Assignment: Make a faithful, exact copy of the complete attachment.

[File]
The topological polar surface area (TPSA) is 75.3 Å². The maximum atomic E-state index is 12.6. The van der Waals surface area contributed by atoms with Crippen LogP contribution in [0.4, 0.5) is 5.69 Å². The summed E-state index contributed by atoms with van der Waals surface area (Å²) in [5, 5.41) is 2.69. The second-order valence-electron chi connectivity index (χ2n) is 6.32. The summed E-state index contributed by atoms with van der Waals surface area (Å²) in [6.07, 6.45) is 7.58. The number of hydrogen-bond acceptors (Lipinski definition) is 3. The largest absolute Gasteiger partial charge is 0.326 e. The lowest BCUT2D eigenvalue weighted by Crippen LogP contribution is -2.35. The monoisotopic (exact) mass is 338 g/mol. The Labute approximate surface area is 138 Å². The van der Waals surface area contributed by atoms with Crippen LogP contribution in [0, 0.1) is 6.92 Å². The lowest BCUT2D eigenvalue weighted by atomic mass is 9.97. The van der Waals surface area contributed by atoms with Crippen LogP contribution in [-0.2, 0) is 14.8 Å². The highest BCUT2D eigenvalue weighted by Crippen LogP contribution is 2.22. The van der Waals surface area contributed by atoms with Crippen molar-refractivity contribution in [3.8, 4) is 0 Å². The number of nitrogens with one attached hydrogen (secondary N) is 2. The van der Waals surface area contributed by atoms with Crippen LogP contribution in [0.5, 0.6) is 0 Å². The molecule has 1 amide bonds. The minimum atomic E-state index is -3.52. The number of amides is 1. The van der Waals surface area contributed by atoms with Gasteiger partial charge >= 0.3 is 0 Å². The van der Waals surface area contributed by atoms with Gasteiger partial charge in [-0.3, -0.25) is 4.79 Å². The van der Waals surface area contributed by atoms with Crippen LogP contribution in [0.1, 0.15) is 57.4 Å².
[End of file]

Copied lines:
The topological polar surface area (TPSA) is 75.3 Å². The maximum atomic E-state index is 12.6. The van der Waals surface area contributed by atoms with Crippen LogP contribution in [0.4, 0.5) is 5.69 Å². The summed E-state index contributed by atoms with van der Waals surface area (Å²) in [5, 5.41) is 2.69. The second-order valence-electron chi connectivity index (χ2n) is 6.32. The summed E-state index contributed by atoms with van der Waals surface area (Å²) in [6.07, 6.45) is 7.58. The number of hydrogen-bond acceptors (Lipinski definition) is 3. The largest absolute Gasteiger partial charge is 0.326 e. The lowest BCUT2D eigenvalue weighted by Crippen LogP contribution is -2.35. The monoisotopic (exact) mass is 338 g/mol. The Labute approximate surface area is 138 Å². The van der Waals surface area contributed by atoms with Crippen LogP contribution in [0, 0.1) is 6.92 Å². The lowest BCUT2D eigenvalue weighted by atomic mass is 9.97. The van der Waals surface area contributed by atoms with Crippen LogP contribution in [-0.2, 0) is 14.8 Å². The highest BCUT2D eigenvalue weighted by Crippen LogP contribution is 2.22. The van der Waals surface area contributed by atoms with Crippen molar-refractivity contribution in [3.8, 4) is 0 Å². The number of nitrogens with one attached hydrogen (secondary N) is 2. The van der Waals surface area contributed by atoms with Crippen LogP contribution in [0.5, 0.6) is 0 Å². The molecule has 1 amide bonds. The minimum atomic E-state index is -3.52. The number of amides is 1. The van der Waals surface area contributed by atoms with Gasteiger partial charge >= 0.3 is 0 Å². The van der Waals surface area contributed by atoms with Gasteiger partial charge in [-0.3, -0.25) is 4.79 Å². The van der Waals surface area contributed by atoms with Crippen LogP contribution in [0.1, 0.15) is 57.4 Å².